Before the President decreed silk scarves are an acceptable alternative to face masks, Dr. Deborah Birx, the response coordinator for the White House Coronavirus Task Force, donned a different drape around her shoulders at the administration’s nightly press briefings.
Since her appointment on February 26, Dr. Birx has been setting a silky fashion trend as part of the 22-person team that makes up the Coronavirus Task Force.
Dr. Birx has become the fashion favorite of the COVID task force and American’s can’t wait to see her “scarf du jour” artfully knotted around her shoulders.
Just last month, Washington Post fashion critic Robin Givhan wrote a story in praise of her lovely foulards. And more recently, an Instagram account has appeared chronicling each of the pretty silk squares.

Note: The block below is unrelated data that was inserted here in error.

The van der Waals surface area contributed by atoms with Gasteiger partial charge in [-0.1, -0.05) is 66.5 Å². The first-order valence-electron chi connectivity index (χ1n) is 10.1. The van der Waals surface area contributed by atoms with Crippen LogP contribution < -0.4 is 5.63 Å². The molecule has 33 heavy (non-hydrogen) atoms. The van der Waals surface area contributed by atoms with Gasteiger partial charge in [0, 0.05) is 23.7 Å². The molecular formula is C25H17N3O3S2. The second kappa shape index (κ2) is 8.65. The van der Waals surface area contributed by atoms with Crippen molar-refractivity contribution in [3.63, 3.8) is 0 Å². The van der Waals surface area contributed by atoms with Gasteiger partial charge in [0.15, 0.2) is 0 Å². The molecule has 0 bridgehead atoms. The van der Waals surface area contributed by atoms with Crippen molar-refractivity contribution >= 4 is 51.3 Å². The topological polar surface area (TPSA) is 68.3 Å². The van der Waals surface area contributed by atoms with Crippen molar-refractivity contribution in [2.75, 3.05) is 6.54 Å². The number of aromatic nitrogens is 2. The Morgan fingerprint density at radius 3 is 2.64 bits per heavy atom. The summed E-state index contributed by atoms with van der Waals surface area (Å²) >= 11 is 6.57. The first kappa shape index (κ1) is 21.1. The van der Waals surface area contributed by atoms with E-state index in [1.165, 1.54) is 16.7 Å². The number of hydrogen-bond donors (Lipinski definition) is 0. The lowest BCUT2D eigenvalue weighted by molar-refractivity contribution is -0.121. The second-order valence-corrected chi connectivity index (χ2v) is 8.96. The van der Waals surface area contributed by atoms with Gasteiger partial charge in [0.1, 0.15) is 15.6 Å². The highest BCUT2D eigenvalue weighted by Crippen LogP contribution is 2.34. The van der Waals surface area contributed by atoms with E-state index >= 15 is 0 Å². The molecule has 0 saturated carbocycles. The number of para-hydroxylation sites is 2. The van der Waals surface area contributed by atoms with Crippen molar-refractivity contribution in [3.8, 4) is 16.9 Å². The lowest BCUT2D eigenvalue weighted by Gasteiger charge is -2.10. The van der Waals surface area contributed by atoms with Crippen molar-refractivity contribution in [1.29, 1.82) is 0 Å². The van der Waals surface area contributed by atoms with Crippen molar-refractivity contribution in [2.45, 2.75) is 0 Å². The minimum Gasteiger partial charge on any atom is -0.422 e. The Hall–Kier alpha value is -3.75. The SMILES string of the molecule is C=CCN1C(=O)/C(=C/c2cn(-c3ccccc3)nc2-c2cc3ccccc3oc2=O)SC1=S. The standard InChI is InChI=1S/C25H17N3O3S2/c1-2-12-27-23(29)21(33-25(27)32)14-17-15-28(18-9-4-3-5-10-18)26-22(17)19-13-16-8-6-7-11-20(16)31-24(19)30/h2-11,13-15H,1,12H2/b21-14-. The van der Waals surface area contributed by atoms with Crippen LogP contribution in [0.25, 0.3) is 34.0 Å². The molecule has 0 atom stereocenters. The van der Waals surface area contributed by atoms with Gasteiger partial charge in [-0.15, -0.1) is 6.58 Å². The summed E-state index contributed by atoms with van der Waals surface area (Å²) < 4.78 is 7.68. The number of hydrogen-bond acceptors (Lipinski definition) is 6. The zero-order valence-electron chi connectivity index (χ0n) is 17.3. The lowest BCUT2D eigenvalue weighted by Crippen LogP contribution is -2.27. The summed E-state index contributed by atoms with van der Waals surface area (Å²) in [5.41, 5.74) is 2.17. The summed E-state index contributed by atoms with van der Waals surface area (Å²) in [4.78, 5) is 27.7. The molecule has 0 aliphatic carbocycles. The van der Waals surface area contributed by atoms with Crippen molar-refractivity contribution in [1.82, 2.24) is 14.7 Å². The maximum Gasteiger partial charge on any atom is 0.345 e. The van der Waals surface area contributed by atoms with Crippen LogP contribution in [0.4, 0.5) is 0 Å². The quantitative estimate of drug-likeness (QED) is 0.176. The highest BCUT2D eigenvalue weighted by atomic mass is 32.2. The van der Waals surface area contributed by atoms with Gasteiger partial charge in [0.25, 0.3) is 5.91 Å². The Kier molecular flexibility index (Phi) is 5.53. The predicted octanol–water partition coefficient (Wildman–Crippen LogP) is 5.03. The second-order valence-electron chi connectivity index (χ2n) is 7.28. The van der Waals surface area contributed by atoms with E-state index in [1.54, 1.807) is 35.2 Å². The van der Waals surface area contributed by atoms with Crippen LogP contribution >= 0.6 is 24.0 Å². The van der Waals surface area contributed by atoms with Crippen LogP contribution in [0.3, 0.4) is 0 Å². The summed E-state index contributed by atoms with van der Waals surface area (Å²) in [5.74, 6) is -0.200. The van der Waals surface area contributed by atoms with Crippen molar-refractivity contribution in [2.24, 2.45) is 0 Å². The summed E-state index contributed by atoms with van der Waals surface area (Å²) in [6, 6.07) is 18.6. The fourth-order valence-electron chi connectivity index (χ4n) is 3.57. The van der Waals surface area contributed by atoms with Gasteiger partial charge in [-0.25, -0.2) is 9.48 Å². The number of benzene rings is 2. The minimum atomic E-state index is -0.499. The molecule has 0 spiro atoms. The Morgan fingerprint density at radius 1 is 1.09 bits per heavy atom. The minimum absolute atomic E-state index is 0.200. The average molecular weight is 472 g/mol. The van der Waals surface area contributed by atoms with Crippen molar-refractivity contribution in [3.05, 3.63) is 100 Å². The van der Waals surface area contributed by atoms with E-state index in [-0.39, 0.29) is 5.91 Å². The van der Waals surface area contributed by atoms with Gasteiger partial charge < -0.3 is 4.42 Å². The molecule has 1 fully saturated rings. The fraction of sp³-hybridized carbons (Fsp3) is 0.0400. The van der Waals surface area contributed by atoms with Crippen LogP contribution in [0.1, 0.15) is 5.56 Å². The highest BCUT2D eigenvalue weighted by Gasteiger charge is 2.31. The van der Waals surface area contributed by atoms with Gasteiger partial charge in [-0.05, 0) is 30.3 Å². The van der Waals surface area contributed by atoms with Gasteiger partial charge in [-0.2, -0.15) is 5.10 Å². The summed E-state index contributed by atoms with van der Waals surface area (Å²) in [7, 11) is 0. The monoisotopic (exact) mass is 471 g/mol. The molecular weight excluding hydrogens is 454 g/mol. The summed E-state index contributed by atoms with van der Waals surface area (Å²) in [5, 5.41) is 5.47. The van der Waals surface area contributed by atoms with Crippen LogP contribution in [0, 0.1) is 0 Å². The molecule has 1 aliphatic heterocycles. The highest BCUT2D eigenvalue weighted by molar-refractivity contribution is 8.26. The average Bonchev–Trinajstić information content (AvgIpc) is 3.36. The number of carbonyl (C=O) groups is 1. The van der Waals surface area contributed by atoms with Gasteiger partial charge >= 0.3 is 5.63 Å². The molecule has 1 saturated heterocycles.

The scarf account was created by Victoria Strout, a fashion-obsessed music marketing executive from Fort Worth.
The account known as @deborahbirxscarves has a simple format. Each post is populated with a slideshow offering various vantage points onto one of the doctor’s many scarves.
The captions are straightforward, providing the date of the scarf’s appearance and, if known, its label. “Me and a couple of friends would watch each press conference and talk about Dr. Birx’s latest scarf,” says Strout.
“So one Sunday afternoon I thought, You know what, I’m just going to compile all the screenshots I’ve taken on Instagram.”
So why does this all matter? Perhaps it’s because Dr. Birx’s affinity for scarves speaks to a collective nostalgia.
FLOTUS Jackie Kennedy sported her babushka-style head wrappings on weekends in Hyannis Port, Massachusetts.
A typical Dr. Birx look consists of a prim dress, hosiery, and a waist-cinching belt; she ties the whole look together with a literal bow via her silken scarf which elegantly gives a nod to history.